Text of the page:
The 2008 Presidential election in the United States is widely seen as the first time social media played a big part in politics. Candidate Barack Obama’s skilful use of platforms such as Facebook helped him emerge as a winner.

In the same vein, was 2019, India’s first Internet election? Much of the media coverage certainly made it seem like that. Much emphasis was put on the Bharatiya Janata Party’s control of social media. Reacting to that, other parties, most notably the Congress, put in much effort to try and up their social media game.

However, opinion polling conducted by the Lokniti programme of the Centre for the Study of Developing Societies has a more complex story to tell. While social media use has grown significantly, it was off a small base. As a result, the use of social media by Indians is still low compared to developed economies.

Moreover, while social media might help, the core of politics still remains the ground organisation of parties.

Social media use has grown in India

The use of the Internet and social media has shot up in India. CSDS data shows that nearly four times more people use Facebook today than they did in the previous general election.

Moreover, the number of voters consuming news over traditional mediums is falling, thus increasing the importance of social media further.

But the vast majority of Indians still have no access to social media

Social media usage might have grown relative to 2014 but it is still quite small in India, with usage rates nowhere close to developed countries.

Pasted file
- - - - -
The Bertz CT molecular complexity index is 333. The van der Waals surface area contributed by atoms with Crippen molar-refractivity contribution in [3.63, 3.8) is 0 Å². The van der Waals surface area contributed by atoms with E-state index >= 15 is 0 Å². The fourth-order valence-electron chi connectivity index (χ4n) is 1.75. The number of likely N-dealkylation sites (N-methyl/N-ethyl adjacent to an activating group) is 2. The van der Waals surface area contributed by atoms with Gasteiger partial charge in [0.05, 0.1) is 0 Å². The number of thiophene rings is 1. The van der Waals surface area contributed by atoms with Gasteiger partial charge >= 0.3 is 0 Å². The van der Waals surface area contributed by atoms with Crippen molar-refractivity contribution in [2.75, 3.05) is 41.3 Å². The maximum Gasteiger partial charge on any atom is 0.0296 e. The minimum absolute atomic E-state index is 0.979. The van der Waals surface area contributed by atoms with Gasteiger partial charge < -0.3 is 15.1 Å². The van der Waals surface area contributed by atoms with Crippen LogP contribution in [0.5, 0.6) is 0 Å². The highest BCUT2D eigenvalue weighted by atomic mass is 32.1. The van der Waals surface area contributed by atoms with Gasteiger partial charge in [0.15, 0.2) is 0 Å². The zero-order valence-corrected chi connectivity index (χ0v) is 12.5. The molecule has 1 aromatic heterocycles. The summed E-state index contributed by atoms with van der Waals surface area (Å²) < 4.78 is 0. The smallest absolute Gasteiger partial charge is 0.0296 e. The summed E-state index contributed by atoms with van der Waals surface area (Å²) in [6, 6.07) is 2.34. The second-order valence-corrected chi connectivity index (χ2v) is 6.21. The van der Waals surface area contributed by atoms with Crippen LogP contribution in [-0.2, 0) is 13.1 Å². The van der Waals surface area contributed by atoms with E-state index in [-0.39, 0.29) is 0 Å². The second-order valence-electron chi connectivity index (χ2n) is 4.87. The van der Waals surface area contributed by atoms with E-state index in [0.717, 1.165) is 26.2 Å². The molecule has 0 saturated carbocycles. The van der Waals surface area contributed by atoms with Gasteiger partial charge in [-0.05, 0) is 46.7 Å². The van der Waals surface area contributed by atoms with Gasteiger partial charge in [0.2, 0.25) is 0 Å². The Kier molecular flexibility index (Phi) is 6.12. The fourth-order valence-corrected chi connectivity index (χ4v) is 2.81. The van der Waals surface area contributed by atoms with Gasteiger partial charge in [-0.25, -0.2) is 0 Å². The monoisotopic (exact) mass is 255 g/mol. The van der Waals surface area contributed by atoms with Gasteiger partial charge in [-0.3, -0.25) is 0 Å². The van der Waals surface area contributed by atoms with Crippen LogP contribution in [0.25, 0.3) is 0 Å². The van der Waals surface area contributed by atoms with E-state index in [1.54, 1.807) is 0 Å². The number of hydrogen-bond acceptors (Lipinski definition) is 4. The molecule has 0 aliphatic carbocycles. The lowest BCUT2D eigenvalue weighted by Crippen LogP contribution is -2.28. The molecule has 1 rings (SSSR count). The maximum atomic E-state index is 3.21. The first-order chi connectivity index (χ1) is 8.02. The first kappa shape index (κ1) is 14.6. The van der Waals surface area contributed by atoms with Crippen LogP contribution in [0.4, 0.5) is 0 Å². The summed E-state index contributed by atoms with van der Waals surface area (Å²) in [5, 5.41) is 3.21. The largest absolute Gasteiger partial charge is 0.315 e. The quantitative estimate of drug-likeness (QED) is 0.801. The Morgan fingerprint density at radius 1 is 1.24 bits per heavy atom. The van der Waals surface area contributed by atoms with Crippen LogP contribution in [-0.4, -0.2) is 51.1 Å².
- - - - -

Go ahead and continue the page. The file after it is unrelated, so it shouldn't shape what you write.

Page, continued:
In fact, 64% of voters – nearly two out of every three – CSDS spoke to did not use social media at all. Another 15% had low exposure, which meant they checked social media on a monthly basis.

Moreover, this social media usage is not evenly distributed across the country. It plummets in the East, driven by low smartphone penetration.

Social media isn’t that political – a majority of users never discuss politics

One of the greatest impacts of social media is believed to be the expansion of the sphere of politics. Social media users can access the political views of their family, friends and co-workers around the clock.

While this is a big change relatively, CSDS data shows that in the absolute, politics does not feature in online social conversations in a major way. Only a quarter of the social media users CSDS spoke to said that they express their views on politics either everyday or sometimes. More than half never do.

To sum: Two out of three voters don’t use social media at all. And of the third that do, more than half never use it to post on politics. So while social media certainly has had some effect on Indian politics, its impact might have been overblown given how small the numbers of politically active social media users are.

Social media replicates, not breaks, the upper caste dominance in traditional media

The low entry barriers of social media have given rise to hopes that it would break traditional societal structure. However, CSDS’s survey data shows that that is mostly untrue. On Indian social media, Hindu upper castes maintain their dominance, much as in the brick-and-mortar world.

However, there is a significant exception to this. The social media exposure of Muslims, who are otherwise economically similar to Dalits in India, was found to be “second only to that of the Hindu Upper castes”.